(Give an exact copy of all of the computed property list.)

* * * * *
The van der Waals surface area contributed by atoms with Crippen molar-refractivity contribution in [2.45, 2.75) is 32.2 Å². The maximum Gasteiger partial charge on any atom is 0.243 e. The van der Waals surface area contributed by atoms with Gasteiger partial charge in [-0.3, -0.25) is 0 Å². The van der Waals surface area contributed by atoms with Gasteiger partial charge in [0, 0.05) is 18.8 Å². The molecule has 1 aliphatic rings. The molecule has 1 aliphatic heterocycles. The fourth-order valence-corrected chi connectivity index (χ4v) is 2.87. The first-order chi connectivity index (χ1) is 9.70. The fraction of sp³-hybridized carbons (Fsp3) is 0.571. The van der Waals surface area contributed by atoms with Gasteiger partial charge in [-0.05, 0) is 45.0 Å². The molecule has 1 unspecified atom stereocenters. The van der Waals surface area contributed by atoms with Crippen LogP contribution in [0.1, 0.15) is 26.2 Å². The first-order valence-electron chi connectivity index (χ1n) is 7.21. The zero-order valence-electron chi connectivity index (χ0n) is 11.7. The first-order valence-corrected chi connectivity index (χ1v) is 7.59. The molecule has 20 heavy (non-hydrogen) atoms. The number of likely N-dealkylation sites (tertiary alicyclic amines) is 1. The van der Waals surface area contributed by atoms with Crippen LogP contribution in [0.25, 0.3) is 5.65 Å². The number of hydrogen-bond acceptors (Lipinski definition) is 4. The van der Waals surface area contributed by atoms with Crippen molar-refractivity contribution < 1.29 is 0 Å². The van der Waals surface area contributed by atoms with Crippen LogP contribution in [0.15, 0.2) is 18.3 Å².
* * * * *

The van der Waals surface area contributed by atoms with Crippen molar-refractivity contribution in [2.45, 2.75) is 32.2 Å². The maximum Gasteiger partial charge on any atom is 0.243 e. The van der Waals surface area contributed by atoms with Gasteiger partial charge in [-0.3, -0.25) is 0 Å². The van der Waals surface area contributed by atoms with Gasteiger partial charge in [0, 0.05) is 18.8 Å². The molecule has 1 aliphatic rings. The molecule has 1 aliphatic heterocycles. The fourth-order valence-corrected chi connectivity index (χ4v) is 2.87. The first-order chi connectivity index (χ1) is 9.70. The fraction of sp³-hybridized carbons (Fsp3) is 0.571. The van der Waals surface area contributed by atoms with Gasteiger partial charge in [-0.05, 0) is 45.0 Å². The molecule has 1 unspecified atom stereocenters. The van der Waals surface area contributed by atoms with Crippen LogP contribution in [0.1, 0.15) is 26.2 Å². The first-order valence-electron chi connectivity index (χ1n) is 7.21. The zero-order valence-electron chi connectivity index (χ0n) is 11.7. The first-order valence-corrected chi connectivity index (χ1v) is 7.59. The molecule has 20 heavy (non-hydrogen) atoms. The number of likely N-dealkylation sites (tertiary alicyclic amines) is 1. The van der Waals surface area contributed by atoms with Crippen LogP contribution in [0.25, 0.3) is 5.65 Å². The number of hydrogen-bond acceptors (Lipinski definition) is 4. The van der Waals surface area contributed by atoms with Crippen molar-refractivity contribution < 1.29 is 0 Å². The van der Waals surface area contributed by atoms with Crippen LogP contribution in [0.15, 0.2) is 18.3 Å².